11th MEU breaks HAO record
Marine Corps News
Story Identification #: 20051303243
Story by 11th MEU Public Affairs
FOB DUKE, Iraq (Dec. 31, 2004) -- Marines and sailors of the 11th Marine Expeditionary Unit broke their own record Dec. 31, processing more than 870 Iraqis during a humanitarian assistance operation on the outskirts of the holy Shi'a city of Kufa.
Friday's operation was the seventh humanitarian assistance event conducted by 11th MEU forces in An Najaf and Al Qadisiyah provinces since October. The operation was organized by Marine Expeditionary Unit Service Support Group 11 in an effort to help the Iraqi people and demonstrate goodwill.
"For some locals, their only experience with the Marines is when the MEU was engaged in full fledged combat in August," said Capt. Chris Cannon, MSSG-11 operations officer. "Doing HAOs let them see that we are also committed to helping the people of the province in addition to the reconstruction projects the MEU has started."
MSSG-11 Marines and Sailors provided 90 citizens medical treatment and 20 citizens dental treatment during the day-long event. In addition, MEU forces passed out food, water, thick blankets, hygiene products, and more than a thousand toys and books.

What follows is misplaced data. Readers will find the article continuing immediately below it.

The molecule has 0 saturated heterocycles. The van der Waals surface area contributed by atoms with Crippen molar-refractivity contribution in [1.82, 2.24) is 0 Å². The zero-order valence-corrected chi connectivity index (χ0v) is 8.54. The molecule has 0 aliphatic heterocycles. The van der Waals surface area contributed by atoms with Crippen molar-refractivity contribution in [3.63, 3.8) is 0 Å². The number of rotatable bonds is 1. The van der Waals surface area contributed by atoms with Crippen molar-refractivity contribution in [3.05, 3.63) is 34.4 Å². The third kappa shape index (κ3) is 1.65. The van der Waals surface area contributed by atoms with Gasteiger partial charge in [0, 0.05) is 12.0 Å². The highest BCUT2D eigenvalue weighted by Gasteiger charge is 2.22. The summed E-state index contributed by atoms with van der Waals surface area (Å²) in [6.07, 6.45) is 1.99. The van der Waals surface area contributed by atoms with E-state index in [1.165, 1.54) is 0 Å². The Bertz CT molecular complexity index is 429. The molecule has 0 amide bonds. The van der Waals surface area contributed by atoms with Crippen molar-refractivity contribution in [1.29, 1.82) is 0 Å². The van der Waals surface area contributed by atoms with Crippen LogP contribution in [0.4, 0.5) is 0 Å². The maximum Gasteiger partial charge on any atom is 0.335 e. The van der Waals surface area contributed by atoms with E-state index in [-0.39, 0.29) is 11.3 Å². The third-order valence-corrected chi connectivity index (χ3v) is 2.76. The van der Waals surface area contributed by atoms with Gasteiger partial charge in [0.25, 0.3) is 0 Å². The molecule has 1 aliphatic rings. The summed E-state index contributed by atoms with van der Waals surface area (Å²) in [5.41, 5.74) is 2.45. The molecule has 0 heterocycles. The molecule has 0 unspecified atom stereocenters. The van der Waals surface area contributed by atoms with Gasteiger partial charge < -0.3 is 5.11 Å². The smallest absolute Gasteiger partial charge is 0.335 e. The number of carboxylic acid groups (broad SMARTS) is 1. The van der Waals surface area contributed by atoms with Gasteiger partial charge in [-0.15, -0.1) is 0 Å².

Since the commencement of HAOs three months ago, more than 3,200 Iraqis have received aid. More than 800 have received medical treatment, and more than 125 have received dental treatment. In addition, 4,000 humanitarian meals have been passed out, along with 4,600 bottles of water, 1,500 thick blankets to meet the winter chill, and 800 soccer balls. Thousands of toys, books, and hygiene products donated by American citizens around the United States were also passed out.
The biggest gains from these operations however are not material or physical in nature. Instead, the gains come from the relationships and understanding that is built between the two groups.
"The biggest take away is the chance for both Iraqis and Marines to interact with each other," explained Cannon, a native of Monterey, Calif. "We all have our preconceptions about what each other is like, and any chance to get people together to deal with each other one on one helps to break down any negative preconceptions.
"At the end of the day, Marines come away feeling better about Iraqis, and hopefully Iraqis come away feeling better about Americans."
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